Mortgage Terms And Definitions
Adjustable Rate Mortgage
In an adjustable rate mortgage, the interest rate and monthly payments fluctuate based on market interest rates. As the interest rate adjusts up or down, payment amounts adjust accordingly so that the amortization period remains the same. This method should be used carefully, as changes in payment amounts could present an issue for those on a tight budget.
This is the period of time that it will take for you to repay your mortgage in full, typically ranging from 15 to 25 years. A longer amortization period will result in lower payments, but you’ll also end up paying more in interest over the length of the mortgage. A shorter period results in less interest paid as well as higher payments. It’s wise to choose the shortest amortization period you can afford.
Assets and Liabilities
Assets include your checking and savings account balances, RRSP and investment balances, vehicles, and property you own. Your liabilities may include other mortgage, credit card debt, and outstanding loans. When you apply for a mortgage, your assets (less your liabilities) are taken into account to determine whether you can afford your monthly payments.
Bridge financing is a form of credit that bridges the time between when you need financing and when long-term financing can be secured. Often used as funding between the sale of one property and the purchase of another, this short term solution is best used with the help of a professional mortgage broker.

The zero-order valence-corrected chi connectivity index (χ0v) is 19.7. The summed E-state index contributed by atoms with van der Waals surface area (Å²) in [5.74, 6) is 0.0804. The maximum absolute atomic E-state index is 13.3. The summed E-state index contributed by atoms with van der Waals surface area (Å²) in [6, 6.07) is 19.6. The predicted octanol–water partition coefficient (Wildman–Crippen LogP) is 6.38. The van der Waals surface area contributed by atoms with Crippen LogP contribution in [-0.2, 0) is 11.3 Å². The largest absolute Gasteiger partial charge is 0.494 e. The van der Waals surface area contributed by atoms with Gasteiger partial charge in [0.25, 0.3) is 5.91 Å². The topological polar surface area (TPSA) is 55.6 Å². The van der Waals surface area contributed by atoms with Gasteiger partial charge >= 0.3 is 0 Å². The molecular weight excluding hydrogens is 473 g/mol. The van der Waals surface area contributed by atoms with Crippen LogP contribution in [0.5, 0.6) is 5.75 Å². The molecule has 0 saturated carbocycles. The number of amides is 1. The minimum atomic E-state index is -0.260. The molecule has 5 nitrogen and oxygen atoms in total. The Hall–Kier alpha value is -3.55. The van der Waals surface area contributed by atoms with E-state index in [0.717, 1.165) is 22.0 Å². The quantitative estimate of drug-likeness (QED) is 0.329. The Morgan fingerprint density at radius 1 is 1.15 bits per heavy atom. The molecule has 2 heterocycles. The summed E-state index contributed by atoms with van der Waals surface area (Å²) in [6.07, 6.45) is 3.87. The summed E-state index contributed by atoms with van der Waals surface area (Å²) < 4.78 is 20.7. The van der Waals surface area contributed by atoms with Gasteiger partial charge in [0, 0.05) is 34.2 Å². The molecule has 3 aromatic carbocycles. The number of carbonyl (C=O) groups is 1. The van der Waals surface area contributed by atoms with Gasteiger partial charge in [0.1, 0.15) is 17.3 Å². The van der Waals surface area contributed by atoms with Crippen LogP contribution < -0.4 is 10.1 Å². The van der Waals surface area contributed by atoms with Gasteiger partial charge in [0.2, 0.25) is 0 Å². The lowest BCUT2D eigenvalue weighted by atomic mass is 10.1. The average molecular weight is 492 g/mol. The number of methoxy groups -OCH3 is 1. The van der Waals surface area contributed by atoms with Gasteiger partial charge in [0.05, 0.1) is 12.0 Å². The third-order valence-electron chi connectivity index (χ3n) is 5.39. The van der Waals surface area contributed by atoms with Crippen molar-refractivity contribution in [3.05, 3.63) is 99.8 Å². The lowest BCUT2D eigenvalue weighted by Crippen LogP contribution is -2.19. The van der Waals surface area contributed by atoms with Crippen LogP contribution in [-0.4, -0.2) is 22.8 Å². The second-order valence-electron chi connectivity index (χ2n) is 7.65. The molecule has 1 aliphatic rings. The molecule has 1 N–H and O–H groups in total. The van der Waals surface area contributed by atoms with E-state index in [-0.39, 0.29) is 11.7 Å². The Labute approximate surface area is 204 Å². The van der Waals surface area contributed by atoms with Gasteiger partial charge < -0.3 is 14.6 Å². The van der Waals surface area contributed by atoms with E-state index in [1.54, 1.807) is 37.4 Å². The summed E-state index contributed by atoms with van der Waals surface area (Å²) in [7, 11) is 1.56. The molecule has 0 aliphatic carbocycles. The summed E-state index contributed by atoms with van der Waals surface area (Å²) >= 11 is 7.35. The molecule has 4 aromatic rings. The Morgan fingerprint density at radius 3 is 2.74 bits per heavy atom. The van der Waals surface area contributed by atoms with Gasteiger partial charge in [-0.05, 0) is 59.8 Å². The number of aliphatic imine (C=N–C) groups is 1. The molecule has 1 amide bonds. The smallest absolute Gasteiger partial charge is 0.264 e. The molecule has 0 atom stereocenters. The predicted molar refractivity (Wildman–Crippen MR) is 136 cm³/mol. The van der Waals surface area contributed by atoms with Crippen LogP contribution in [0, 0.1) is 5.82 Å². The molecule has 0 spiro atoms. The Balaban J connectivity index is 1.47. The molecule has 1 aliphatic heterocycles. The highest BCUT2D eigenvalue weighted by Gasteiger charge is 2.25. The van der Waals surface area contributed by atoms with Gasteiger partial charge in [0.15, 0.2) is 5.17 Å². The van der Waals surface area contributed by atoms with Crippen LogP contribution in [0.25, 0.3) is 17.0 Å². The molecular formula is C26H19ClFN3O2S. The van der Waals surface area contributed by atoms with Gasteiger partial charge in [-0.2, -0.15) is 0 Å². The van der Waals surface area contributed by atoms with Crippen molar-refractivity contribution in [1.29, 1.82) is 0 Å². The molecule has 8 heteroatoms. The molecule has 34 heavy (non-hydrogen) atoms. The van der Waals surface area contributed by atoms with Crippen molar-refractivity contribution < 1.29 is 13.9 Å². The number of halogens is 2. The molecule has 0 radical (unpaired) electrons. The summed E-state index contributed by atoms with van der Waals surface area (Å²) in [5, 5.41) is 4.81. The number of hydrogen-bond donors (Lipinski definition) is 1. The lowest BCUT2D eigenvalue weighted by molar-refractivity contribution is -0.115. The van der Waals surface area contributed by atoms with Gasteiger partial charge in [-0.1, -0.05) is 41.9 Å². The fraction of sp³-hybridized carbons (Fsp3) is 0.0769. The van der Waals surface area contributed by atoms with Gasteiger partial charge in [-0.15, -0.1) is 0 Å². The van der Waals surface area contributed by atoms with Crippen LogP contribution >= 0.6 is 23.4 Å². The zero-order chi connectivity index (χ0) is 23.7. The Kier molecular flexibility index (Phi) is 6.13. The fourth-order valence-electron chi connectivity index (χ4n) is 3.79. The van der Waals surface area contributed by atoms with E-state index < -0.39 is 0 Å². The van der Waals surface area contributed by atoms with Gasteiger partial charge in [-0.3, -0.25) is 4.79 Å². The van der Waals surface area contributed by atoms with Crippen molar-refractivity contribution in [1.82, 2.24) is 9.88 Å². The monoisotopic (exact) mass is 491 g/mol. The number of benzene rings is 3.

Cash Back Mortgage
A cash back mortgage is an option, used in fixed rate mortgages, that offers the buyer a lump sum of cash at the time of their closing. This method is especially helpful in covering the expenses of moving, lawyer’s fees, or even renovations to your new home.
A closed mortgage sets a limit on the amount and frequency at which you may make lump sum payments. In this case you may be charged a penalty should you choose to pay off your mortgage prior to the end of your term (for example, if you sell the home). However, a closed mortgage offers fixed payments and longer amortization periods, so that homeowners don’t have to worry about unexpected changes to their monthly expenditures.
A commercial mortgage is secured using real estate as collateral.
A construction mortgage is secured by real estate. This type of mortgage is used to fund the construction or renovation of buildings on the property.
This common type of mortgage loan does not exceed 80% of the property value (the lesser of the purchase price or the appraised value). For this type of mortgage, you must have a minimum of 20% for a down payment.
Your credit score is a number that represents your creditworthiness. There are two agencies offering credit reports in Canada, Equifax and TransUnion, and you may order a free copy of your credit report as many times per year as you’d like, provided you make the request in writing. Your credit score will impact which mortgage products you qualify for and what interest rate you can obtain.
Debt Consolidation Loan
A debt consolidation loan combines several types of debt and allows you to make one monthly payment, rather than many.
This is the amount of money that a homebuyer must have available to secure a mortgage, generally ranging from 5%-25% of the purchase price.